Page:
All too often intercultural training focuses on rules with “do’s and don’ts of doing business in…”. Those certainly have their place, but how do you move people beyond those strict intercultural intelligence skills frameworks to a more flexible approach? How do we develop true cultural EQ?

For episode 16 of International Expansion Explained I discussed this topic together with Michelle Bradley.

Let me just introduce Michelle

Michelle Bradley intercultural intelligence skills trainer for cultural eq

Michelle grew up in the multi-cultural environments of New York City and Cape Town, South Africa, and has lived in Asia for the past 18 years. She is bilingual in English and Mandarin Chinese and is passionate about CulturalEQ – the intersection of Cultural & Emotional Intelligence. 

Based in Taipei, she consults with as well as trains individuals, academic institutions, and companies on intercultural communication as the founder of Elephant Communications (雙象溝通) and has over 15 years of experience working with individuals and groups from all walks of life as a corporate trainer, intercultural consultant and leadership coach. 

She got involved in the field of intercultural communication right after university – her first job after graduation was working in business and content development for a Cultural Awareness training solution provider in New York City. At the same time, Michelle was spending several evenings a week volunteering at a non-profit in Chinatown focused on helping high school students who’d recently emigrated from China to integrate into the NYC school system. Those two experiences created the foundation for where she is today – a consultant, coach, and trainer with a focus on bridging the East and West in the area of soft skills development and communication skills.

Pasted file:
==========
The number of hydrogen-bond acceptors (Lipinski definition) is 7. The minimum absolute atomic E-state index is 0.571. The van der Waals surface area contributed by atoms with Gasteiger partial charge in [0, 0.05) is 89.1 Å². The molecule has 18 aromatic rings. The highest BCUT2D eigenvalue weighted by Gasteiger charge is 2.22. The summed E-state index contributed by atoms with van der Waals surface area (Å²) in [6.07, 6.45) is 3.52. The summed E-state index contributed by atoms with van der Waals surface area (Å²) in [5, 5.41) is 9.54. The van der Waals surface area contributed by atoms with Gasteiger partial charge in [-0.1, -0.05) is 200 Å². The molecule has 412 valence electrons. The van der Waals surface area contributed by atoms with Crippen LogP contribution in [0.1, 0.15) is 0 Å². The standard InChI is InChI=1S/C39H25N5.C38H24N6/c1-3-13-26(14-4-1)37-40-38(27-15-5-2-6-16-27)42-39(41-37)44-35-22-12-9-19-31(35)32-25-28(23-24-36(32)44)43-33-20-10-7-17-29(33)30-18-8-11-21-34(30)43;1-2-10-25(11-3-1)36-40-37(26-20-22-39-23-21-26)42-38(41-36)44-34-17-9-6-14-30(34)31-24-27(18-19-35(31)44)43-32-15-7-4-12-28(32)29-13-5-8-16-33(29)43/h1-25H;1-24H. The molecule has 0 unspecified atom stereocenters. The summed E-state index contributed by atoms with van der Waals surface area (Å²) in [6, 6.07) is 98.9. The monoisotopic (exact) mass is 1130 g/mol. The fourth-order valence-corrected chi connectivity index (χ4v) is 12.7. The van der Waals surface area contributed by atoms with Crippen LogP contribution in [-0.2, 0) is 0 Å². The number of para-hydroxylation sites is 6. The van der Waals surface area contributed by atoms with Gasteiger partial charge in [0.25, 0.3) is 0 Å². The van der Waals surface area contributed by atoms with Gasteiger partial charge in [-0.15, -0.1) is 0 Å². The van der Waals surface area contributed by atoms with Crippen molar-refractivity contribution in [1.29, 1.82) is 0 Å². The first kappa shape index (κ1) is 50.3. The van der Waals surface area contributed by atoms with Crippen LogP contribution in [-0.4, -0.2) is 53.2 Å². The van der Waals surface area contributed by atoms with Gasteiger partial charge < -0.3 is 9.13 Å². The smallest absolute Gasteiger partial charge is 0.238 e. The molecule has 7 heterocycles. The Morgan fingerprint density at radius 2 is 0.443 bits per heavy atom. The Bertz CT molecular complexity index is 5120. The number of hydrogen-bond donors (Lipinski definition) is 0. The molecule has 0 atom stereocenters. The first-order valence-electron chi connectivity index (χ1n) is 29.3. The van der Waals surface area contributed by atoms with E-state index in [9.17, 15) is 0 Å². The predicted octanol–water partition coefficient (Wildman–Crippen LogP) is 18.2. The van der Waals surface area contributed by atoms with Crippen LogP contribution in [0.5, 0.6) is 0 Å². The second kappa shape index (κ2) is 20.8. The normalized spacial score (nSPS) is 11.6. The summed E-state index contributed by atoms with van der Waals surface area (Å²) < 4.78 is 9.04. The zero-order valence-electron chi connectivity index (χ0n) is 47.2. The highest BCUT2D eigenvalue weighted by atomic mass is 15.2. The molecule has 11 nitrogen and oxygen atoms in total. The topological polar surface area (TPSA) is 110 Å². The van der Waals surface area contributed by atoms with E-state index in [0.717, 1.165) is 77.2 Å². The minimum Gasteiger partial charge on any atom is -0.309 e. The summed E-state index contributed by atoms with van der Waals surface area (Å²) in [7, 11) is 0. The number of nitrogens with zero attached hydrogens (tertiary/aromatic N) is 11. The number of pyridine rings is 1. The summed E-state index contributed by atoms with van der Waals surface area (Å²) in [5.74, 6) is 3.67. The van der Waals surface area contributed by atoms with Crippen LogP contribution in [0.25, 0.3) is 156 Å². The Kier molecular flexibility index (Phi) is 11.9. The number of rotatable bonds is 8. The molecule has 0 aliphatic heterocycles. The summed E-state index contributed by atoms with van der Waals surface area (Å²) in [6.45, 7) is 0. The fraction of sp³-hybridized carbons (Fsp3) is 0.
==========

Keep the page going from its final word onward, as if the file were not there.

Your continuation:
She’s also lived in India and Japan.

What is Cultural EQ?

To keep it very brief, this is the intersection of cultural and emotional intelligence. You might also like my discussion with Vivian Manasse which you can find here.

In the past, our intelligence quotient (IQ) was considered the primary measure of success, shaping our education and career paths. However, with the rise of emotional intelligence (EQ), particularly in Western business culture, it has become clear that expertise in a specific field is not enough. Effective communication and negotiation skills are equally crucial. Developing strong relationships with colleagues and external stakeholders is essential for middle management and beyond.

Nowadays, due to budget constraints and the shift to virtual work, teams from different cultures also collaborate remotely, leading to challenges in understanding each other’s feedback and messages. This is where cultural intelligence (CQ) becomes vital. It involves not only being motivated and knowledgeable about other cultures but also having a strategy to adapt and negotiate effectively in diverse settings.

Take a holistic approach